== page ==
Yes, I’ve been neglecting my blog. As result of having PRK/PTK surgery on my right eye, I’m not spending much time in front of the computer these days. The eye is healing well, and eventually I’m going to be able to see both the computer screen and the food on my plate without glasses, which will be a wonderful thing.
The surgery took about 15 minutes. First they gave me valium, and a stuffed critter known as ‘Leo the Laser Leopard’ to hang onto, and then numbed my eye. The first 10 minutes of the surgery were taken up with removing the irregularities from my cornea – caused by map dot fingerprint dystrophy, for anyone who is interested enough to look it up – and the last 5 with retuning my vision via laser.
Recuperation is less painful than annoying. However, it’s no more annoying that the map dot whatsis was.
Since I knew I wasn’t going to be able to read much after the surgery (I pretty much have to do so with one eye), I decided to amuse myself with audio books. While browsing through Audible.com, I came across a couple of Georgette Heyer’s mysteries, which I’d read a zillion years ago, and thought listening to them might be fun.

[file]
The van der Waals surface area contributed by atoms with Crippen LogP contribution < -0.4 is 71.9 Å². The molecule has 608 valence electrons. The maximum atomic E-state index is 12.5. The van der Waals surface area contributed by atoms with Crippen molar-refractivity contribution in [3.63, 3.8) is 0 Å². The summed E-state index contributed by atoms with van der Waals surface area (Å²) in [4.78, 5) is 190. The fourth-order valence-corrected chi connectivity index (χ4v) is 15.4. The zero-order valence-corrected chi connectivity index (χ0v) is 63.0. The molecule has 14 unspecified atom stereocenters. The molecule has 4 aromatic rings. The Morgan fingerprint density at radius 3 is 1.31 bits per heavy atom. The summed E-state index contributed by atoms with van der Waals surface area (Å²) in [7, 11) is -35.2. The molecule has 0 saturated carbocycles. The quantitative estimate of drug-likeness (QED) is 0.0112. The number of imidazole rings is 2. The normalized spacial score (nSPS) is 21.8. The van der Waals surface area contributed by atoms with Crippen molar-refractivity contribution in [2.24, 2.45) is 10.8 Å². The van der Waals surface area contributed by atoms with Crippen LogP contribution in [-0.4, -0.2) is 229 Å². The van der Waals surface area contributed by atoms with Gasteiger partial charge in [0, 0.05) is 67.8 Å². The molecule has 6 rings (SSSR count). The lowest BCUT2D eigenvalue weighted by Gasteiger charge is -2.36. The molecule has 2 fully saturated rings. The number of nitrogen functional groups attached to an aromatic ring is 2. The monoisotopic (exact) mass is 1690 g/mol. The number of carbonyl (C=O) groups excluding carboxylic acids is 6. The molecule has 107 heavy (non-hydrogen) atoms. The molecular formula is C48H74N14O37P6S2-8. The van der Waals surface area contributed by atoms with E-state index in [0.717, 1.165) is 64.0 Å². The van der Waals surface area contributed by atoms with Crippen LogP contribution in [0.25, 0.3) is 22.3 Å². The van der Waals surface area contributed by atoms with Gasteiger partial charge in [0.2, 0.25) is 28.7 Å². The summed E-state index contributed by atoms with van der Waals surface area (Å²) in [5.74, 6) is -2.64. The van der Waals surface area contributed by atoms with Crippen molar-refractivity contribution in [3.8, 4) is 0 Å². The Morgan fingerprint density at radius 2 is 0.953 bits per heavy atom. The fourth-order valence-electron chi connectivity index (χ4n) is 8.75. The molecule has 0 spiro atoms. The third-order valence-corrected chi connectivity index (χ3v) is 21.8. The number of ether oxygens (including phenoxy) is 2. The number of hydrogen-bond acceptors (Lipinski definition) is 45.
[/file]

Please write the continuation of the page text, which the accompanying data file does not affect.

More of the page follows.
Georgette Heyer was/is one of England’s treasures, generally considered responsible for the Regency romance phenomena. She also wrote straight historical novels and then-contemporary mysteries. I’m a huge fan of her Regencies, don’t care much for the historicals, and as I remember it, was lukewarm about the mysteries. Too, I’m not a fan of audio books, so I wasn’t expecting much from my downloads.
Boy, was I wrong. Behold, Here’s Poison, narrated (acted out, really) by Hugh Dickson, is close to brilliant. The book was originally published in 1936, and part of the fun is visiting a long-gone world and realizing how very much attitudes have changed. Listening to it is like watching a dated but still witty drawing-room comedy from the best seat in the house. And it well deserves a standing ovation at the curtain’s close.
Heyer lived from 1902 to 1974. Hugh Dickson was born in 1981. The difference in generations makes no difference at all. His characterizations are wonderful, and not a nuance of Heyer’s sly humor has been overlooked.
Next week I go in for surgery on the left eye. Leo the Leopard and I will reunite. And if I can’t read a word of anything for the next few days, it’s fine. I have another Heyer mystery waiting for me to enjoy.